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The Wreck of the Luther A. Roby
Lewes, Delaware 1896
by George M. and Suzanne B. Hurley

Lewes, Delaware
The Lewes Life-Saving Station was commissioned in 1884.
This station responded to forty-seven major shipwrecks.
Photograph collection of Delaware Hall of Records.
From the ninth to the seventeenth of October 1896, a West Indian hurricane moved up the Atlantic coast of the United States and stalled over the Delmarva Peninsula, where it remained stationary for four days. It did not penetrate to any considerable distance inland, but swept the seaboard with devastating fury. The wind velocity varied from 90 miles an hour at Cape Charles, Virginia to 68 miles an hour at Block Island, Rhode Island, with gusts to 110 miles an hour in certain sections.

As many as eighteen maritime disasters were reported to have occurred at sea. However, disasters by stranding were few, with only seven occurring from North Carolina to Massachusetts. Fifty-six persons were removed from these inshore wrecks, and only three lives were lost near Cape Henlopen.

The patrols of both Cape Henlopen and Lewes came upon the wreck of the Luther A. Roby, at the same time. Blinding sand hindered the surfmen as they made their way back to their respective stations to inform the keepers of a ship ashore. Within the hour the crews of Cape Henlopen and Lewes were on their way to the wreck scene. Keeper William F. Tunnel of the Lewes Life-Saving Station went in advance of his crew, driving a horse-drawn road cart and pushing the animal to its limit on the storm-torn beach. His urgency was to reach the halfway house, open the doors, rig the beach apparatus to the horse, and be ready to move when the crew arrived.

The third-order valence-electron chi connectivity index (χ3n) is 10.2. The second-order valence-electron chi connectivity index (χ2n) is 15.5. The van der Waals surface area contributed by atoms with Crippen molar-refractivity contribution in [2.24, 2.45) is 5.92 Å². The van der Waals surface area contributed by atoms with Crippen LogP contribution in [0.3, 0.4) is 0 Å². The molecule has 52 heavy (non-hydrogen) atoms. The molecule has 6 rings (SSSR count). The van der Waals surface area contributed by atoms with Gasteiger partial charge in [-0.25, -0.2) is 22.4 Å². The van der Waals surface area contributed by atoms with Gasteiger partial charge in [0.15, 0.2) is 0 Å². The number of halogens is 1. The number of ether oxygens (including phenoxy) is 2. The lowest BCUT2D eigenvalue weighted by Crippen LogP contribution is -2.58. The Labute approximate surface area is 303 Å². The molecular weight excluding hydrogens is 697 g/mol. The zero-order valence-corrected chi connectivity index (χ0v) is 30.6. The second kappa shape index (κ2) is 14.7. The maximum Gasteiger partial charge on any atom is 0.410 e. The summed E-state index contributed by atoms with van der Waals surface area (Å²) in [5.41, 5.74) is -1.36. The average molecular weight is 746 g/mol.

The halfway house, located between the two stations, had been erected for precisely such emergencies and was equipped with the necessary lifesaving apparatus. Surf rescue equipment weighed several thousand pounds, and on many occasions this weight hindered the rescue work as it took precious hours to haul the equipment to the scene. Having a halfway house also eased the physical exhaustion the surfmen experienced after dragging the apparatus several miles over torn and flooded beaches.

Shortly after Keeper Tunnel reached the halfway house, the Cape Henlopen crew, which had the shorter distance to travel, joined him. They immediately set out for the wreck, arriving at the scene within the hour. The Lewes crew reached the wreck a short time later.

The Luther A. Roby was 500 yards offshore. Under the command of Captain W. H. Malony, the 639-ton vessel had been bound from Cheverie, Nova Scotia to Philadelphia with a cargo of plaster and a crew of eight men. It was surmised that the ship had been trying to enter the mouth of Delaware Bay when it had navigated too far to the leeward and become unmanageable in the high winds and strong tides, causing her to strand on the seaward side of the cape.

As each moment passed, the vessel became weaker beneath the shocks of the pounding sea. Unfortunately, the captain had dropped his anchor when he realized that he was sure to strand, and this now held her fast at an unnecessary distance from the shore. She lay among the heaviest breakers, broadside to the beach.